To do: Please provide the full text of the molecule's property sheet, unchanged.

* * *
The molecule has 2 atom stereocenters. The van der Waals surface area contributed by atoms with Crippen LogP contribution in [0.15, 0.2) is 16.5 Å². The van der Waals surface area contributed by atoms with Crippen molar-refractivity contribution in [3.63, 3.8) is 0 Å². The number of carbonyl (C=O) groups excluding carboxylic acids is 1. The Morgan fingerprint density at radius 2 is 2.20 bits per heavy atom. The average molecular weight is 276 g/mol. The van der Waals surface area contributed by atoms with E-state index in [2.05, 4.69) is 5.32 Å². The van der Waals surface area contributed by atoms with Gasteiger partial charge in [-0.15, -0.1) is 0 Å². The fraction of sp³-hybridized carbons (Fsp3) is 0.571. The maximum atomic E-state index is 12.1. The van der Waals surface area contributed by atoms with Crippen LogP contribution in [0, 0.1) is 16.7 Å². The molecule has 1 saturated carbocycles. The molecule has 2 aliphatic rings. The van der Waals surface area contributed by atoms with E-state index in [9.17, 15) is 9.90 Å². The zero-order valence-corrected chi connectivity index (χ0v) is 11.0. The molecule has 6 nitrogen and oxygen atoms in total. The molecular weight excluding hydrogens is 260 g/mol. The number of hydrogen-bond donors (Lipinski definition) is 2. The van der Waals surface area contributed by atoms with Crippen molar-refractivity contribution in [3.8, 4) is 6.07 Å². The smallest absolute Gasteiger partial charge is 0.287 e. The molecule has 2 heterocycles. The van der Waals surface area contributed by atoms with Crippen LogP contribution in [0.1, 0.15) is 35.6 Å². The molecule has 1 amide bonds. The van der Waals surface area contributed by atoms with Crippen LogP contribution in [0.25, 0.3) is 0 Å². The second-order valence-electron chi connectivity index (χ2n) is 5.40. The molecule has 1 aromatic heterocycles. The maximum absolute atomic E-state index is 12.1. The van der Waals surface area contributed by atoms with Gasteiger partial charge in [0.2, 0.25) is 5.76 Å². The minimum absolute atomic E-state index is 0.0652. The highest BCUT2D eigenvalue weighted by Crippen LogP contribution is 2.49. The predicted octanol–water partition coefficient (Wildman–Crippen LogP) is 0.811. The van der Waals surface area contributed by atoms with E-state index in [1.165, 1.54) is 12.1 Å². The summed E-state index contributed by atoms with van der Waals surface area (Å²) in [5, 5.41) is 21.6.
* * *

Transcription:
The molecule has 2 atom stereocenters. The van der Waals surface area contributed by atoms with Crippen LogP contribution in [0.15, 0.2) is 16.5 Å². The van der Waals surface area contributed by atoms with Crippen molar-refractivity contribution in [3.63, 3.8) is 0 Å². The number of carbonyl (C=O) groups excluding carboxylic acids is 1. The Morgan fingerprint density at radius 2 is 2.20 bits per heavy atom. The average molecular weight is 276 g/mol. The van der Waals surface area contributed by atoms with E-state index in [2.05, 4.69) is 5.32 Å². The van der Waals surface area contributed by atoms with Gasteiger partial charge in [-0.15, -0.1) is 0 Å². The fraction of sp³-hybridized carbons (Fsp3) is 0.571. The maximum atomic E-state index is 12.1. The van der Waals surface area contributed by atoms with Crippen LogP contribution in [0, 0.1) is 16.7 Å². The molecule has 1 saturated carbocycles. The molecule has 2 aliphatic rings. The van der Waals surface area contributed by atoms with E-state index in [9.17, 15) is 9.90 Å². The zero-order valence-corrected chi connectivity index (χ0v) is 11.0. The molecule has 6 nitrogen and oxygen atoms in total. The molecular weight excluding hydrogens is 260 g/mol. The number of hydrogen-bond donors (Lipinski definition) is 2. The van der Waals surface area contributed by atoms with Crippen molar-refractivity contribution in [3.8, 4) is 6.07 Å². The smallest absolute Gasteiger partial charge is 0.287 e. The molecule has 2 heterocycles. The van der Waals surface area contributed by atoms with Crippen LogP contribution in [0.1, 0.15) is 35.6 Å². The molecule has 1 amide bonds. The van der Waals surface area contributed by atoms with Crippen LogP contribution in [0.25, 0.3) is 0 Å². The second-order valence-electron chi connectivity index (χ2n) is 5.40. The molecule has 1 aromatic heterocycles. The maximum absolute atomic E-state index is 12.1. The van der Waals surface area contributed by atoms with Gasteiger partial charge in [0.2, 0.25) is 5.76 Å². The minimum absolute atomic E-state index is 0.0652. The highest BCUT2D eigenvalue weighted by Crippen LogP contribution is 2.49. The predicted octanol–water partition coefficient (Wildman–Crippen LogP) is 0.811. The van der Waals surface area contributed by atoms with E-state index in [1.165, 1.54) is 12.1 Å². The summed E-state index contributed by atoms with van der Waals surface area (Å²) in [5, 5.41) is 21.6.